There are lots of places in a home where energy can escape. Think about it in terms of entry points to the home. Doors and windows are an obvious place. But also pipes, that allow water to exit and enter the house. Just by spending time in your home in the colder months, you can probably pretty easily locate drafty areas within your home. Those drafts are places where you are losing money! The winter is not a great time to start replacing windows and doors. But that doesn’t mean you have to suffer all winter long. If you notice drafts coming from a window, try adding caulk or weather stripping around the window. If you notice a draft coming from your door, you can add weather stripping, but sometimes a rolled up towel will do the trick. Insulation added to pipes on the inside of the house can keep them from losing heat or from freezing. The basement and attic are other places where you can lose a significant amount of heat. You may want to consider scheduling an energy audit. You can do this by calling Duke Energy. They will often provide an energy audit for free and give you lots of tips on improving the energy efficiency of your home.
Wood Burning Fireplace
Will you be using your chimney a lot as the weather turns cold? Call a good chimney sweep to make sure you chimney is clean from ashes and creosote. To keep your chimney running well, make sure it if fitted with a cap to keep out birds and rodents. Inspect the damper to make sure it is opening and closing properly. (And make sure it is open before you start a fire!) You’ll want to make sure your fire wood is stored in a dry place, ideally away from the house, since it is a great hiding place for critters.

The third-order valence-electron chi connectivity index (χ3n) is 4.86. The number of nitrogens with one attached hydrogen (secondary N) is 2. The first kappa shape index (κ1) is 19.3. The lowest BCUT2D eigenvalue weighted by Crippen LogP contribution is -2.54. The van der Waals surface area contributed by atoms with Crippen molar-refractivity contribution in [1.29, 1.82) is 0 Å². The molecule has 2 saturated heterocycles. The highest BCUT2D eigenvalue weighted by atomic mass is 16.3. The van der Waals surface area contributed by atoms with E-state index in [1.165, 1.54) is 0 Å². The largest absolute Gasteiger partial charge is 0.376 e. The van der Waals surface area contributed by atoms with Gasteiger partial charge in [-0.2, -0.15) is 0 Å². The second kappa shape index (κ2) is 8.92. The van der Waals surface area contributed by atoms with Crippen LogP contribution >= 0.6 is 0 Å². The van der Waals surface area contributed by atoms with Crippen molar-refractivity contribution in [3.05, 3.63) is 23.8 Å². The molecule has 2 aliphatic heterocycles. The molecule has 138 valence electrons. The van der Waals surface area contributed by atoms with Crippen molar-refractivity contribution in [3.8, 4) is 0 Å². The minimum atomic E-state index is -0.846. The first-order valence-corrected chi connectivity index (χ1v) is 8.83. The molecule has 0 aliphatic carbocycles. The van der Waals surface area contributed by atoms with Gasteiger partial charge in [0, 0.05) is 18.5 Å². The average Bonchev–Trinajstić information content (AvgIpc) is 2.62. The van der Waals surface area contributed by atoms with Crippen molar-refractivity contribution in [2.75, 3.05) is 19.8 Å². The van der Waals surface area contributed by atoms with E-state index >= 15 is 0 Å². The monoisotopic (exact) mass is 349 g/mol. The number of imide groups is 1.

It is important to note that masonry fireplaces are pretty energy inefficient, as heated air from the room is drawn up the chimney. If you have burning embers in your fireplace when you go to bed a night, you’ll want to keep your flue open to protect yourself from carbon monoxide. Don’t keep your flue open all of the time because you will lose a great deal of heat this way.
Ceiling fans are everyone's favorite summer budget-saver. But they can help out in the winter months as well! Have your ceiling fans move in a clockwise direction so they push hot air along the ceiling towards the floor. If they're going counterclockwise, they won't be as effective.
While this step doesn’t quite fit into our 3 W’s, as we work harder against energy waste and weather elements, we have to think about safety from carbon monoxide and fire. That’s why its important to think about your home alarms. The usual rule of thumb is to change your fire and carbon monoxide batteries with the seasonal time change. But if you haven’t done that yet, take the time to do it now. A fire in the fire place and the use of space heaters increase the hazards for carbon monoxide and for fire, so having these alarms in good working order is critical for your safety. While you’re at it, think about other supplies you might need in a weather emergency. Now’s the time to stock up on flashlights and batteries, candles and matches and perhaps bottled water and canned food, in case of a multi-day power outage.